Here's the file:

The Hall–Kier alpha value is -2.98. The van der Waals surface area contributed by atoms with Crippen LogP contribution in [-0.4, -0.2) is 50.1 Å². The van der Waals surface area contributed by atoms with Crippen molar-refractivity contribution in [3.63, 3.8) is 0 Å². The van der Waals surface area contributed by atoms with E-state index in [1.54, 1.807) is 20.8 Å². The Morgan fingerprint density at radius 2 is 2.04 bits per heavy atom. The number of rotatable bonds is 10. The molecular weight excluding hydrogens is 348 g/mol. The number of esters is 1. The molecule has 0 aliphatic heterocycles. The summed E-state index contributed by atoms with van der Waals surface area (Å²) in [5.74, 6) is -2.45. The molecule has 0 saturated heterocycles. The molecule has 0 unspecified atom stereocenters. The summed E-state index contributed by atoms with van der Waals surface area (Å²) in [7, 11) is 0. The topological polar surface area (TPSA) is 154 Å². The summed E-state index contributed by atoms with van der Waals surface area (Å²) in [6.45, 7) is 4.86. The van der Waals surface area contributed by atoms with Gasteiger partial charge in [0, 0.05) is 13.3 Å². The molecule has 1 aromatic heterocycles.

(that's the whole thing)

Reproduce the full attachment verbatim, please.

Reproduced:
The Hall–Kier alpha value is -2.98. The van der Waals surface area contributed by atoms with Crippen LogP contribution in [-0.4, -0.2) is 50.1 Å². The van der Waals surface area contributed by atoms with Crippen molar-refractivity contribution in [3.63, 3.8) is 0 Å². The van der Waals surface area contributed by atoms with E-state index in [1.54, 1.807) is 20.8 Å². The Morgan fingerprint density at radius 2 is 2.04 bits per heavy atom. The number of rotatable bonds is 10. The molecular weight excluding hydrogens is 348 g/mol. The number of esters is 1. The molecule has 0 aliphatic heterocycles. The summed E-state index contributed by atoms with van der Waals surface area (Å²) in [5.74, 6) is -2.45. The molecule has 0 saturated heterocycles. The molecule has 0 unspecified atom stereocenters. The summed E-state index contributed by atoms with van der Waals surface area (Å²) in [7, 11) is 0. The topological polar surface area (TPSA) is 154 Å². The summed E-state index contributed by atoms with van der Waals surface area (Å²) in [6.45, 7) is 4.86. The van der Waals surface area contributed by atoms with Gasteiger partial charge in [0, 0.05) is 13.3 Å². The molecule has 1 aromatic heterocycles.